Albany State University Returns Donation From the Ray Charles Foundation

Albany_State_University_Academic_SealOver a decade ago, the Ray Charles Foundation had donated $3 million for the establishment of a performing arts center on the campus of historically Black Albany State University in Georgia. The famed singer was a native of Albany.

But apparently the university had not been able to raise sufficient additional funds to build the center. So the foundation asked the Georgia attorney general to seek his assistance in returning the donated funds. The university has now agreed to return the donation.

David Brokaw, a spokesman for the Ray Charles Foundation told the Albany Herald, “The funds were granted solely to help build a performing arts center, The Ray Charles Fine Arts Building, housing a theater to be named in honor of the singer’s mother, Retha Robinson. Since no effort was made to build the facility and years of promises produced no outcome, the Foundation contacted the Georgia Attorney General. It is incomprehensible that ASU failed to use the money in the manner Mr. Charles specified.”

FreemanAlbany State President Everette J. Freeman issued a statement which read, “The return of funds donated by the late Ray Charles brings to a close negotiations with the Ray Charles Foundation. A new fine arts building remains one of the university’s greatest needs which we hope will be completed as soon as possible. ASU will continue with plans to build the educational facility and remains focused on increasing student scholarships and development.”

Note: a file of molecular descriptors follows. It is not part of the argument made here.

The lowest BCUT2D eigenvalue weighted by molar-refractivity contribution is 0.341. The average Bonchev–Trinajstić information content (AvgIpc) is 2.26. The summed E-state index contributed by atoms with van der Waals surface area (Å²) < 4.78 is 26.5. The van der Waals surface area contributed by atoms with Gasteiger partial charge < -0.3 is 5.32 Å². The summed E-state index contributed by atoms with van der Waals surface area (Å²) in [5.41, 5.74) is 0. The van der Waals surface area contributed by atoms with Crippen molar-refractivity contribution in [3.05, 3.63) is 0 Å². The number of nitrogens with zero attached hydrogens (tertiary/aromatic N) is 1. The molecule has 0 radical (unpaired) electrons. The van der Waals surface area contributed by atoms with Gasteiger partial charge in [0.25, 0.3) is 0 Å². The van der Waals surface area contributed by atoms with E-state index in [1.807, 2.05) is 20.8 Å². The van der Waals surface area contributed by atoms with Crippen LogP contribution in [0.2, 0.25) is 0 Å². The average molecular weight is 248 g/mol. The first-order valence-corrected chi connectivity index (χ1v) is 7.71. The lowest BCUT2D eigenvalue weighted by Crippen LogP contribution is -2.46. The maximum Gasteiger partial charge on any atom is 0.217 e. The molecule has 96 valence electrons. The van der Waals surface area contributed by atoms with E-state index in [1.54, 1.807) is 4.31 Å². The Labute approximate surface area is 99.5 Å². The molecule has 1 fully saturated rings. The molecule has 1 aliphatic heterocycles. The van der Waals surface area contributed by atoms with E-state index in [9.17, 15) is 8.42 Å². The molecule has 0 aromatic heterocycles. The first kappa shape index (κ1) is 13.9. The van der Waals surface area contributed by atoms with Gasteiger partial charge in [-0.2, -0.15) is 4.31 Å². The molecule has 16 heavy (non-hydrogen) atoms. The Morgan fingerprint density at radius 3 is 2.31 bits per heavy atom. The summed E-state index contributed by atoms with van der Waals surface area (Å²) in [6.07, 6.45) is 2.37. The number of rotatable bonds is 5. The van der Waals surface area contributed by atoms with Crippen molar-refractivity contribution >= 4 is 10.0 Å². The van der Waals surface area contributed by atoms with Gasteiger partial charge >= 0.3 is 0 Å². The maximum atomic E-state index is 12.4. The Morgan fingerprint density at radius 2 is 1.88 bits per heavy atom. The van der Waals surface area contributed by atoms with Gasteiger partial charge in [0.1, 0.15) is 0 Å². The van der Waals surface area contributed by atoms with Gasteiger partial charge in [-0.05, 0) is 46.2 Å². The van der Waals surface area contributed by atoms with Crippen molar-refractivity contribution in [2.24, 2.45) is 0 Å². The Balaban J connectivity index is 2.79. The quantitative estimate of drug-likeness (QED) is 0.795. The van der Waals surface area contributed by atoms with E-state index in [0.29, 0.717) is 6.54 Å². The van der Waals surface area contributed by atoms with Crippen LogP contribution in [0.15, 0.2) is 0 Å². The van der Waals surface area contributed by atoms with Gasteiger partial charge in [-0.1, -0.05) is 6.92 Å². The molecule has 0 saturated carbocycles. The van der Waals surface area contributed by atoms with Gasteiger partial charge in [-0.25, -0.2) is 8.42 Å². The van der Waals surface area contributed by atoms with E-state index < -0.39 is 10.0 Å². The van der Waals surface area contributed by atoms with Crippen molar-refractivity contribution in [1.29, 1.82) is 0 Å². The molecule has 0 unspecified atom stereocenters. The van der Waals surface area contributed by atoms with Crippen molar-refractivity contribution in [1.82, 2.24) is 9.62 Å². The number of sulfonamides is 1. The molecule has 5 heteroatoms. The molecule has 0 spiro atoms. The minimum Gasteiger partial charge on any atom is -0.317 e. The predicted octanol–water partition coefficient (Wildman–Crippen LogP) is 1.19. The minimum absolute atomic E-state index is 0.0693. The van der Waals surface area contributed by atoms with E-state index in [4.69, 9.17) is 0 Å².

Related Articles


Leave a Reply

Get the JBHE Weekly Bulletin

Receive our weekly email newsletter delivered to your inbox

Latest News

The Official Poverty Rate for African Americans Is the Lowest in History

The bad news is that In 2022, the Black poverty rate was still more than double to rate for non-Hispanic Whites. In 2022, 22.3 percent of all Black children lived in poverty.

Berenecea Johnson Eanes Will Be the Next President of California State University, Los Angeles

Since 2020, Dr. Eanes has served as president of York College of the City University of New York. She served as vice president for student affairs at California State University, Fullerton from 2012 to 2019. She will begin her new job in January.

Prior to the Pandemic, White Children Were Three Times as Likely to Be Homeschool Than Black Children

In 2019, Some 4 percent of all White children were homeschooled, compared to 1.2 percent of Black children. Thus, Whites were more than three times as likely as Blacks to be homeschooled. The most commonly reported reasons for homeschooling were concern about the school environment.

Two Black Scholars Who Have Been Appointed to University Provost Positions

Nosa O. Egiebor is the new provost and executive vice chancellor at Montana Technological University in Butte and Toni Williams has been named provost and executive vice president of academic affairs at Martin University in Indianapolis.

Featured Jobs